How do we remove the scales of nihilism from the eyes of medicine? Following Peter Leithart’s call, we absolutely need an “ontological revolution,” but for this to be realized, it must be mediated through a phenomenological revolution. What we need is a new way of seeing the world. Brian Brock wants to reclaim Heidegger’s phenomenology as a means of seeing things afresh through a kind of existential re-framing but in a Christological way. Brewer Eberly seeks to draw on cultural analogies such as Harry Potter, the care of the sick, and most of all, beauty. Kristen Collier draws our eyes to the primacy of the human body, augmented by a non-dualistic Christian tradition. Alastair Roberts calls on the Church to reclaim its own practices of death and dying in order to re-frame death for medicine. I agree with all of these efforts, some of which I have been exploring in my own work.

But this new way of seeing can’t be merely phenomenological. Catherine Pickstock describes a “liturgical turn” in theology.[5] Likewise, I think we need a liturgical turn in medicine. The lens of liturgy can be helpful both as a tool of social-cultural-political analysis of medicine and as a framework for understanding a normative theology of medicine. Liturgy as an analytical tool can both deconstruct and re-envision medicine.[6] Liturgy can expose everyday medical practices such as obstetric ultrasound, organ transplantation, and euthanasia[7] as false liturgies to false idols. Seeing medicine liturgically even in its nihilistic guises clears the space for seeing medicine in a richer, fuller Christological way. Liturgy serves as a natural mediator between medicine and the Church and creation, which is a “cosmic liturgy.”[8]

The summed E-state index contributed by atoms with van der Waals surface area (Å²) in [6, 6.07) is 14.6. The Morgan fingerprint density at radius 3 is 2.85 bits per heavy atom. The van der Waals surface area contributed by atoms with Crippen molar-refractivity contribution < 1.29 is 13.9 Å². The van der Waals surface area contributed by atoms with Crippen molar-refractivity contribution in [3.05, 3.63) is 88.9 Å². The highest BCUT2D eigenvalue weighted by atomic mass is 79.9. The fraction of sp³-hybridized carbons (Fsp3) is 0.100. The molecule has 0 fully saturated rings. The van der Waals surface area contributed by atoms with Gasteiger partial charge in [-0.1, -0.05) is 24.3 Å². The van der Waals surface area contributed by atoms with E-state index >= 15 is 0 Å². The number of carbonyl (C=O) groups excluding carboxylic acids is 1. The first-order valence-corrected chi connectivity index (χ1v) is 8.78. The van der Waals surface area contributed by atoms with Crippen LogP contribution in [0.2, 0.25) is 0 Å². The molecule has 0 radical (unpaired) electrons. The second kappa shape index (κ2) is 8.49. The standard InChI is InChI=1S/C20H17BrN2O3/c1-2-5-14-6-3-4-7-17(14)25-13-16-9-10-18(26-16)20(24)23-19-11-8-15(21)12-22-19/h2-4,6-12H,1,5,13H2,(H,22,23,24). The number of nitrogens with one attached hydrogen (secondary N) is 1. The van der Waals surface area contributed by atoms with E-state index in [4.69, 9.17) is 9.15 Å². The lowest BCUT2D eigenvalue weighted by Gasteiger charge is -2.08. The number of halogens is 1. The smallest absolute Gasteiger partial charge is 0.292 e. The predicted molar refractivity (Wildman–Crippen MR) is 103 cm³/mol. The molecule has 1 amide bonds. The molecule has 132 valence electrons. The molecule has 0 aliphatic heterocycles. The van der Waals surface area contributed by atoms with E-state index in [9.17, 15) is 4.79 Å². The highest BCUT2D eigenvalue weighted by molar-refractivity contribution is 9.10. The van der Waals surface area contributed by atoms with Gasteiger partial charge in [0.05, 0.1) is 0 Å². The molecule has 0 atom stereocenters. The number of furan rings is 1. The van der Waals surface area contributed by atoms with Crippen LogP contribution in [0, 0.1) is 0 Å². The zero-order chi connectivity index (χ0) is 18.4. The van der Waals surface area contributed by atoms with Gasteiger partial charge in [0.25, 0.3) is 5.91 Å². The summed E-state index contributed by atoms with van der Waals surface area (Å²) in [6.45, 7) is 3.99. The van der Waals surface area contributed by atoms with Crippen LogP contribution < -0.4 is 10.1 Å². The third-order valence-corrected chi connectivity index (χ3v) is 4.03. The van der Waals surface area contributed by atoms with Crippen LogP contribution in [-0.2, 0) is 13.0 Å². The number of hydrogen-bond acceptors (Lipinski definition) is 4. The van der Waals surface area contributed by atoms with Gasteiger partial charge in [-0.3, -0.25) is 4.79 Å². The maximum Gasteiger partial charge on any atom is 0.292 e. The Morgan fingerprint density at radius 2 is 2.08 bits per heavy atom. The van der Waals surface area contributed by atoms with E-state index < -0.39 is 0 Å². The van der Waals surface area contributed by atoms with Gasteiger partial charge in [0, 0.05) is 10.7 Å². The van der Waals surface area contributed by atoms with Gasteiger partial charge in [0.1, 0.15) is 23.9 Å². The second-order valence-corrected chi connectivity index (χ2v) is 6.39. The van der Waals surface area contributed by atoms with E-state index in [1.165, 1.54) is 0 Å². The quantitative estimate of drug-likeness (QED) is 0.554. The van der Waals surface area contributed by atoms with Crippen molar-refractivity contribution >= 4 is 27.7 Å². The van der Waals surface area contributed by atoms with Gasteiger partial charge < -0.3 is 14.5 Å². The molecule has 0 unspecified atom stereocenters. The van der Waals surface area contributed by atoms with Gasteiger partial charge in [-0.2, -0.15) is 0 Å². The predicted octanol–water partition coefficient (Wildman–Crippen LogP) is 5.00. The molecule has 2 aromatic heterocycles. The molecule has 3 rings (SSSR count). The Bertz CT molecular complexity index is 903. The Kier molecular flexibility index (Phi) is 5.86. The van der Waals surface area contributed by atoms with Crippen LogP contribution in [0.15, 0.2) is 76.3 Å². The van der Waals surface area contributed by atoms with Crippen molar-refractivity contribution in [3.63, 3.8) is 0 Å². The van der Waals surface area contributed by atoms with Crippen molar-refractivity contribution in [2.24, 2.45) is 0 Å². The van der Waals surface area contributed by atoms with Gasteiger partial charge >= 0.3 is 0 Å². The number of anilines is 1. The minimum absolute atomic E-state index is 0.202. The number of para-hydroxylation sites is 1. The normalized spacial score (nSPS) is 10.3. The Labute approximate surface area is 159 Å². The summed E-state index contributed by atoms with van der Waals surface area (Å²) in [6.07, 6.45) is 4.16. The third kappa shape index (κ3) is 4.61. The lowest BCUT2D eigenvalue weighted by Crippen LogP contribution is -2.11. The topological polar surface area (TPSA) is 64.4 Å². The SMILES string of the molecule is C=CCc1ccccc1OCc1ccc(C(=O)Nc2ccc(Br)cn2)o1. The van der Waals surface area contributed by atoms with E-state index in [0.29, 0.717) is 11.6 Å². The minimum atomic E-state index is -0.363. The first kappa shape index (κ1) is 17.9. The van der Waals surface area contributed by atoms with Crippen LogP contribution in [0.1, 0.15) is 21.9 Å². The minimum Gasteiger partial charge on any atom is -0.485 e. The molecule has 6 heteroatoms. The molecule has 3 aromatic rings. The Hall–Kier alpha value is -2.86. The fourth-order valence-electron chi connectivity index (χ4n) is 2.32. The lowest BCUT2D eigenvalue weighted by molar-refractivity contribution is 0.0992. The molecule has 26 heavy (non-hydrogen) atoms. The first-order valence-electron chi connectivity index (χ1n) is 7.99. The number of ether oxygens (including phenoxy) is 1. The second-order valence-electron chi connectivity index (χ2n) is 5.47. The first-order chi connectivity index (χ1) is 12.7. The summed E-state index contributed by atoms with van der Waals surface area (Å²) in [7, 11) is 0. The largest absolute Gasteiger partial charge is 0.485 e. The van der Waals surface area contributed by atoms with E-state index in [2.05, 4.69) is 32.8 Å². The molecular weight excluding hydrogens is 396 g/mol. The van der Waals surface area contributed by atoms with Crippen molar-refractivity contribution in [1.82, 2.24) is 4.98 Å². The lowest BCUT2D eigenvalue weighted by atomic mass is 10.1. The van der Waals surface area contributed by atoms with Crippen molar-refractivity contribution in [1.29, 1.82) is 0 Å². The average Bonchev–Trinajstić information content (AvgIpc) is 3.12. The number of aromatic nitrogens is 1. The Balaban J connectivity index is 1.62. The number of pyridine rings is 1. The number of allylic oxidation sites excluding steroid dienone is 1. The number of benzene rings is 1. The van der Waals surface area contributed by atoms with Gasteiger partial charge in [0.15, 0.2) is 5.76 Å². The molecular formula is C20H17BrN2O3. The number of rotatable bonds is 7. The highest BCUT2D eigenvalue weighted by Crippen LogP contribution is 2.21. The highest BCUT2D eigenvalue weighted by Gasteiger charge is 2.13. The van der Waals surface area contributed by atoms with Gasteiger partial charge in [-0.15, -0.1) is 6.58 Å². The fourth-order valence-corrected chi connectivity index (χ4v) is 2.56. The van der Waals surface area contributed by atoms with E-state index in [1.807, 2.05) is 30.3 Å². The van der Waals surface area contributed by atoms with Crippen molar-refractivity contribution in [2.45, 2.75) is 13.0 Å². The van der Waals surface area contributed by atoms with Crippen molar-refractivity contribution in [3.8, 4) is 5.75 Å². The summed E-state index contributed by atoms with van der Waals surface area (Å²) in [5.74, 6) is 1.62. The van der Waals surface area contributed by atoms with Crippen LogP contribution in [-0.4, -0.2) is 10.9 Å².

Liturgy is an embodied practice that engages the senses and mediates between the divine and the human. Liturgy trains the body and the soul of the participant, re-orienting their moral imagination, their loves, and their desires, thereby changing the way they see the world. On the one hand, liturgical training can be perverse in the case of nihilistic medicine that sees the world and human bodies as dead, waiting to be manipulated by human will-to-power. On the other hand, liturgical training can also be virtuous in the case of a Christological medicine that sees the body – but not merely the body – as the body that already signifies the divine. A Christological medicine needs the liturgy of the Church to re-shape our vision to see the world the way God does: that all of creation is made to praise God, with humans as priests. Liturgical training in the Church can make the spiritually blind to see again, especially in medicine.

A Christological medicine also needs, of course, Christ. This is why I recruit Maximus the Confessor in the starter essay. He is arguably the most incarnational of Christian theologians in history. His entire theological metaphysical vision is predicated on what Andrew Louth calls a “Chalcedonian logic.”[9] Maximus’s creaturely metaphysics is characterized by the four alpha-privatives found in the language of the Council of Chalcedon: the divine and human natures of Christ are without separation, without division, without mixture, and without confusion. Creation itself is incarnational in the sense that the Creator relates to the creation without separation, without division, without mixture, and without confusion. In this way, creation – indeed, reality itself – is marked by profound mystery, paradox, and wonder.